Henrik Litleré Bentsen new research fellow at Department of Comparative Politics
Why justices dissent in the Norwegian Supreme Court and the potential impact of such dissents on the court’s development is the topic of Henrik Litleré Bentsen’s PhD project.
Bentsen is generally interested in the Norwegian Supreme Court and the intersection of law and politics, both with respect to analyses of the demographic profile of Supreme Court justices, including their ideology, as well the topic seen within a broader societal context, for example the debate on the division of powers between the judiciary and the legislature in Norway. Bentsen published an op-ed on the latter topic in newspaper Bergens Tidende recently.
The PhD project «Dissens og rettsutvikling i Norges Høyesterett», funded by Demokrati og rettstat at the University of Bergen, builds on the theme of his 2012 master thesis «"Vår evne til å kompromisse" - Flernivåanalyse av årsakene til dissens i straffesaker i Norges Høyesterett fra 1996 til 2011» (2012). The thesis looks at causes of dissent in criminal cases in the Norwegian Supreme Court and found that ideological polarization among justices increases the chance of dissent, that law professors dissent more often han other Supreme Court justices, and that temporarily employed justices dissent less. The findings are presented and discussed in the article “Dissenser i Norges Høyesterett”, published in Tidsskrift for Samfunnsforskning this January.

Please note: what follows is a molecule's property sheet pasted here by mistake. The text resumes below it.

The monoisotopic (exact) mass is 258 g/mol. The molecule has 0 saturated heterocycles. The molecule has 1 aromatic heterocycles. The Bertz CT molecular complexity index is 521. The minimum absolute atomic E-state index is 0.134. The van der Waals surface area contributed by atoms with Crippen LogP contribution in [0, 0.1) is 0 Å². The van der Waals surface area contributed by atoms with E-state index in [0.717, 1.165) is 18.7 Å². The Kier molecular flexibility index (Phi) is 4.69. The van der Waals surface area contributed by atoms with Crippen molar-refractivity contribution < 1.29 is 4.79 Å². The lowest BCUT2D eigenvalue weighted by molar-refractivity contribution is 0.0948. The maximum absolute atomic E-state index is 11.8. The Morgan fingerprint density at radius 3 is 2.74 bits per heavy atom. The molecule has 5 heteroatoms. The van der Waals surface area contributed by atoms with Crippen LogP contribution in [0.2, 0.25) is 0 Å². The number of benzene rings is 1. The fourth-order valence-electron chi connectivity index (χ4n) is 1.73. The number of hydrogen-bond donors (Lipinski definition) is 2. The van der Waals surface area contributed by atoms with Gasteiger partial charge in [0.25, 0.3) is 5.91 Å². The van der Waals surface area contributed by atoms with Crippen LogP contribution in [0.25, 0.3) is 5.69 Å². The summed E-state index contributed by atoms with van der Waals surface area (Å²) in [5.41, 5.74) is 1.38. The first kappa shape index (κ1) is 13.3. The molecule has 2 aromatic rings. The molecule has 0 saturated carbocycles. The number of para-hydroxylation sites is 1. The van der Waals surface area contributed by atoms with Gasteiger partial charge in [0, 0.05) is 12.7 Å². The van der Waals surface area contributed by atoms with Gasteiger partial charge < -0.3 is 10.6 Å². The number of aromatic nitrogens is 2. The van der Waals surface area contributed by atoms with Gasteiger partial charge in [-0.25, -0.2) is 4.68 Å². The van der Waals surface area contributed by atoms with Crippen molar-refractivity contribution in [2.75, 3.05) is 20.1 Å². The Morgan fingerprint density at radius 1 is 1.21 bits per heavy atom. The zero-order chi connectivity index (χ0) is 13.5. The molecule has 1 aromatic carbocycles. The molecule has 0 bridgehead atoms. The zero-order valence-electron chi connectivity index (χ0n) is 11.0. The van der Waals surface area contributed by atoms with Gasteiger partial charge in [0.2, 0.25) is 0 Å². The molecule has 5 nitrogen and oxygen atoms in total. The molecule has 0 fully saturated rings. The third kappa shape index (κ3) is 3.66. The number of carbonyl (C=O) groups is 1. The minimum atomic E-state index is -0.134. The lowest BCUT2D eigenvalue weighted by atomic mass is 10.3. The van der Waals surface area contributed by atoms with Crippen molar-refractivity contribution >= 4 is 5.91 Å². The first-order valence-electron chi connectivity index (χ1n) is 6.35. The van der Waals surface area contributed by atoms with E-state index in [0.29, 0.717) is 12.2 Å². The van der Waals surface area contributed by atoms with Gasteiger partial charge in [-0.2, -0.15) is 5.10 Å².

Bentsen’s research interests include statistics and methods, and both in his master thesis and the published article he used multilevel analysis to analyze the voting of Supreme Court justices. In his doctoral study he plans to conduct additional multilevel analysis, network analysis and interviewing to increase our understanding of why justices dissent, and the potential consequences of the dissent for similar cases later on.
Bentsen also participates in a departmental project on justice behavior led by Professor Gunnar Grendstad. He is also engaged as the board secretary of the Norwegian Journal of Political Science. He will teach methods at the department, which he has also done earlier as the methods coordinator of the courses MET102 and SV100.